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How To Communicate Price Increases Due To Rising Gas Prices

Prices are rising across all sectors, with everything from aspirin to gas costing consumers more. This is especially problematic in any business where gas and energy are the primary means to operate their equipment, keeping them in business. With this new normal, businesses must find a way to continue to turn a profit, which usually means passing the cost on to your customer. So how does a business communicate this increase as gas prices continue to rise?

While there are various ways businesses can incorporate rising costs into their bottom line, one solution that can work well is to offer fewer products or decrease a service in some way, but keep the same price. For instance, a bag of chips remains priced at $4 but becomes eleven ounces instead of fourteen. Or a three-hour boat charter becomes 2 hours and 30-minutes at the same original price. In these examples, sometimes the business won’t publicly declare the change to consumers, opting instead that people either will not notice or have enough brand loyalty to continue to purchase the product or service even in light of the change. As a business, it’s important to not turn customers off from your product/service by simply hoping customers either won’t notice the change or will continue to buy them anyway. This is why it’s critical to communicate with them to let them know what’s going on.

Most of the time you should communicate the change in a way that is direct but also very sympathetic. You can communicate via special banners on your website, social media posts, and at your bricks-and-mortar location with small signage, such as on a counter. Specifically, to avoid blunt customer resentment, here are three actions that owners/managers should take when communicating a price increase.

  1. Call the action a price increase, not a price adjustment, a price change, or another euphemism. In emails and letters to customers, well-loved brands such as Netflix, Microsoft, Sling, and YouTube TV have all referred to a price increase as “updating price” or “adjusting price” in the past.
  2. Explain the reasons for the price increase clearly. When it comes to communicating the price increase, make sure you go into some detail about what the reason is (i.e. gas prices rising), the effects that it has on your business’s survival, and finally why you have no choice but to raise your prices – but your prices will go back to “normal” after gas prices drop.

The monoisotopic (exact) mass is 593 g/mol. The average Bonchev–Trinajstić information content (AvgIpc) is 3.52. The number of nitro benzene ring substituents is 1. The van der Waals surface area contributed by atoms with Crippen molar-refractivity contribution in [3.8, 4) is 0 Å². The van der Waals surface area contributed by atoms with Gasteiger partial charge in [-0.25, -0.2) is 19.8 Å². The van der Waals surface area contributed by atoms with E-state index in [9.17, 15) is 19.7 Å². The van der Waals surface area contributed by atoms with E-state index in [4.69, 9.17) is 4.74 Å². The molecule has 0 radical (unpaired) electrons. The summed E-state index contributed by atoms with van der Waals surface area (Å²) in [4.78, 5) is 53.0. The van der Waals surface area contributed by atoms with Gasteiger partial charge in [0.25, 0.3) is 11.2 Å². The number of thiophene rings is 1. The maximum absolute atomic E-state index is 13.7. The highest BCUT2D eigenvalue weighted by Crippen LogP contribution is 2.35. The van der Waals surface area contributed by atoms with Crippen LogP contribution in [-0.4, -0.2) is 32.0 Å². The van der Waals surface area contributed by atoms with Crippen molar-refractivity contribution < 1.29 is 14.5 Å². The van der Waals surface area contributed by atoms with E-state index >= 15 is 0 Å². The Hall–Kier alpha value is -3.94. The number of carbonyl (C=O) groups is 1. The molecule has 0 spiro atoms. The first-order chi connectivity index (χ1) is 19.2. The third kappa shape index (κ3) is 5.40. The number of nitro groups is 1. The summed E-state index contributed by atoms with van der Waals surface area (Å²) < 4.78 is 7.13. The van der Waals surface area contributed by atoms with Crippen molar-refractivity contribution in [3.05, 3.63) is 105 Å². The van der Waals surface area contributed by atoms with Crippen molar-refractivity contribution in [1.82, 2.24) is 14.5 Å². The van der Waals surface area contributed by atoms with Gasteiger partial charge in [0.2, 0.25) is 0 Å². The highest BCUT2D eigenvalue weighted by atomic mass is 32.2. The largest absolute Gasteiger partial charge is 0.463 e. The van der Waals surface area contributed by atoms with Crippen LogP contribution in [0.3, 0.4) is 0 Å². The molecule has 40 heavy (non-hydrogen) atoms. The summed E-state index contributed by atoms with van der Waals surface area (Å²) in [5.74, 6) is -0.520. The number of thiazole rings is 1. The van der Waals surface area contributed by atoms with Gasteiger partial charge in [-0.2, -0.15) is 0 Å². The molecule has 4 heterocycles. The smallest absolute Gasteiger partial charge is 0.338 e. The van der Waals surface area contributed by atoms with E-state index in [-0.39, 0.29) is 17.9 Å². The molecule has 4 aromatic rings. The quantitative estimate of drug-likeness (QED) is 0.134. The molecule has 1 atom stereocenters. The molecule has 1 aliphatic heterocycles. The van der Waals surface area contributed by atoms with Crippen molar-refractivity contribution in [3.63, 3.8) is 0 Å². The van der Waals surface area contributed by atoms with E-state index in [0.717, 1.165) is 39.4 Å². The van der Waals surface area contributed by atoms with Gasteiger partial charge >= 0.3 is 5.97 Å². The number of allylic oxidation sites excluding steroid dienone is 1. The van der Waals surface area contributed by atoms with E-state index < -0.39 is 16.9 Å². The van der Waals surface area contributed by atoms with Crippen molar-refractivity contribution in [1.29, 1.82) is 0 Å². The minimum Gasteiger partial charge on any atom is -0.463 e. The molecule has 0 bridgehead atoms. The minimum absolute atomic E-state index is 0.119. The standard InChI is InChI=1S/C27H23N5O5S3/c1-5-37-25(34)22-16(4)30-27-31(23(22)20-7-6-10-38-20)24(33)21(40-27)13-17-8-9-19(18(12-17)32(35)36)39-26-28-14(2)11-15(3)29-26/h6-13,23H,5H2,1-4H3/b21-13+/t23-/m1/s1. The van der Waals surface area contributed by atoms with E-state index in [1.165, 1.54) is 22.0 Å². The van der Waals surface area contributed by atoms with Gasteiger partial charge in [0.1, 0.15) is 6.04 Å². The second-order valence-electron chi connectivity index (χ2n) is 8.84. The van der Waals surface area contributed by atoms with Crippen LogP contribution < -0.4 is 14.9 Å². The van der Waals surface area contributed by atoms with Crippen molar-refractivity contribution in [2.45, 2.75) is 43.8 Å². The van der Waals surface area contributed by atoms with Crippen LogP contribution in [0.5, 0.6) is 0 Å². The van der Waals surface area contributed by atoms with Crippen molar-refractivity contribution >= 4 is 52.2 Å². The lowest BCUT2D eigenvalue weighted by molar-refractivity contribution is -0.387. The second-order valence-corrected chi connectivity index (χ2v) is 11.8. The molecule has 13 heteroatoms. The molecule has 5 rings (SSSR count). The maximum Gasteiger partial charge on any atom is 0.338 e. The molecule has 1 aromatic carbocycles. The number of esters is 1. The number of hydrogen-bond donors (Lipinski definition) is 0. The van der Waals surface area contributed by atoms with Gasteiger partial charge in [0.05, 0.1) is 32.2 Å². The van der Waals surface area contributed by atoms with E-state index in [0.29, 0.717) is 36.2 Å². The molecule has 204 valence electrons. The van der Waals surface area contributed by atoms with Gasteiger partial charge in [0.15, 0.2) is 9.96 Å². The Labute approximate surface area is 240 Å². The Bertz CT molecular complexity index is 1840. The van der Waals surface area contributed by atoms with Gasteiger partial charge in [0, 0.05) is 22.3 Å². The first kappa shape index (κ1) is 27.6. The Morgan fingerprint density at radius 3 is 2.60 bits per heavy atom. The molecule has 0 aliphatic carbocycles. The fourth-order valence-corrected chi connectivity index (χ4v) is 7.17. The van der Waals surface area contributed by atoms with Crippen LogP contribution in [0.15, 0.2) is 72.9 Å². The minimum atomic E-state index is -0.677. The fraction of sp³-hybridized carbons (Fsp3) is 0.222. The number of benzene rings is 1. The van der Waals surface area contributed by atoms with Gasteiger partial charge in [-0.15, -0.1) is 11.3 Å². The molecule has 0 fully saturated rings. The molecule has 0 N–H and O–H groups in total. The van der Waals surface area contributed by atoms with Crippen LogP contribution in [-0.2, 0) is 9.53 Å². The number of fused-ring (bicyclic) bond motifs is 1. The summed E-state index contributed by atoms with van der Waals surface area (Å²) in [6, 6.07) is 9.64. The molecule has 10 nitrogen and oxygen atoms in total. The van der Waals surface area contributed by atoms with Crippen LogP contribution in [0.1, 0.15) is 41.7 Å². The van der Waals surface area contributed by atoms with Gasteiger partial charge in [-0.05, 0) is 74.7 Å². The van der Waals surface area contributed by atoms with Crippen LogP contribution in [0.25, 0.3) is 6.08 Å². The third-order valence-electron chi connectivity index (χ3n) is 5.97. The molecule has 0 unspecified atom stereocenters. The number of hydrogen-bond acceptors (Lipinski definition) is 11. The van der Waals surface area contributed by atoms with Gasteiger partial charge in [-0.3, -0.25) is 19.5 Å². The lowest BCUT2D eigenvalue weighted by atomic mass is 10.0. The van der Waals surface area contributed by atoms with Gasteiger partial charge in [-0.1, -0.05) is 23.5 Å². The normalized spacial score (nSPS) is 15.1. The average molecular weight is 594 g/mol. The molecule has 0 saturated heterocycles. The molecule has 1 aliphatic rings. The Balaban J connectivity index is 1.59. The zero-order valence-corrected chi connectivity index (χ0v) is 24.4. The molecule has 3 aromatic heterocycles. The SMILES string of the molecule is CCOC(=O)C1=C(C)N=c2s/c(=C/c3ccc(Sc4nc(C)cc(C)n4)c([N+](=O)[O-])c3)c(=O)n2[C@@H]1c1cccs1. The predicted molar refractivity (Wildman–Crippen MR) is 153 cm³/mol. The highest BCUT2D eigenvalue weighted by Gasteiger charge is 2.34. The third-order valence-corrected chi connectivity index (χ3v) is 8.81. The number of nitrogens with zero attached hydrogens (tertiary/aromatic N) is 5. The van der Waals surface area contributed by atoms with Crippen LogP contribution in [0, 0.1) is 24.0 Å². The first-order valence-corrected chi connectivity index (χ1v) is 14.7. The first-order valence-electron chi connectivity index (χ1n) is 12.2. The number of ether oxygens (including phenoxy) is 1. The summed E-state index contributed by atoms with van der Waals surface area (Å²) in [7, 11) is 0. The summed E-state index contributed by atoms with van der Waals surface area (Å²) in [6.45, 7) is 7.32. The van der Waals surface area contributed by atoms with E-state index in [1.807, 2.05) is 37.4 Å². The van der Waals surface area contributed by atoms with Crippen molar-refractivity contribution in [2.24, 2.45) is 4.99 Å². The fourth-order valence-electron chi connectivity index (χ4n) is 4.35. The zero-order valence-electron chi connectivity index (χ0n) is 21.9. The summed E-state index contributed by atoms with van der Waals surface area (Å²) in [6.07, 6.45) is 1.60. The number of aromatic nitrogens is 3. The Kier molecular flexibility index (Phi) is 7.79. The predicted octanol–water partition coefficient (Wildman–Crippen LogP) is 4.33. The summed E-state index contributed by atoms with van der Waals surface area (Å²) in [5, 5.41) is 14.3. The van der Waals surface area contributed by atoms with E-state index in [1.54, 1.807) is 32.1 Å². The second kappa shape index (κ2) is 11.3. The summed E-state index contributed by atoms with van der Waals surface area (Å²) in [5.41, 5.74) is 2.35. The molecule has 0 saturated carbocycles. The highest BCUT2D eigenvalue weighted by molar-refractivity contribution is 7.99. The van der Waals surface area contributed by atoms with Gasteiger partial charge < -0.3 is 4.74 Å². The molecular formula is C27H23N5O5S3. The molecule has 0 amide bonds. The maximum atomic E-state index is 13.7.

3. Give plenty of advance warning. There can even be a few marketing and sales advantages to announcing a price increase well in advance. Not only does it give customers time to adjust their own budgets, but you can use it as an opportunity for upselling. Consider:
    1. Offering to extend contracts at the current rate.
    2. Encouraging on-the-fence prospects to sign before the increase.

Even if loyalty is strong enough for customers to continue to purchase the product/service at the revised price, businesses still must manage customer expectations. One excellent example of superbly customer-centered solutions to this situation comes from a Kansas City BBQ restaurant. This business sought to be completely upfront in all ways possible to their customers, ensuring all possible branding gave customers the same clear message that they didn’t WANT to raise prices and have only raised prices where absolutely necessary to maintain the viability of their business. They also acknowledged that they hope this is temporary and they will do everything they can to still provide the highest quality without unduly passing on expenses to their customers. The sincerity and forthrightness of their message resonated with their customers and sales increased even though the price hike was substantial. 

Regardless of what product or service a business is selling, the focus should be on successfully navigating customer expectations and maintaining that relationship. It’s consumer discretionary spending that is facing shakier economic footing should inflation get worse or the talk of recession loom larger. Inflation, rising prices and costs, and even the consumer confidence index have all become a large part of the current news narrative. The majority of people are aware of how price increases across the board are or will be affecting them, and, by extension, causing more cautious and weighted decisions about how, when, where, and why they choose to spend their money. 

Given the common knowledge the average consumer has of rising prices, the question businesses must ask themselves is whether price increases can or should be passed on to the consumer. The result of keeping a loyal and valued consumer will prove to be worth it by keeping a business’s reputation above board and more than simply afloat (or worse, adrift) in this current stormy economic reality. The fact of the matter is that we are in a time of economic uncertainty. Given this unfortunate reality, the last thing you want is your business’s bottom line or continued success to hang in the balance of this uncertainty. 

Successfully steering clients through this storm is our mission at Charternet. It is one in which we are experienced, capable, and well-suited to handle through a combination of experience, delicacy, dedication, as well as empathy and understanding for both your situation and that of your customers. We are all in this economic storm together and weathering it well could determine the success of your enterprise for decades to come. We can help you provide a well-balanced, forthright approach to continued, successful client relations well into our uncertain economic future.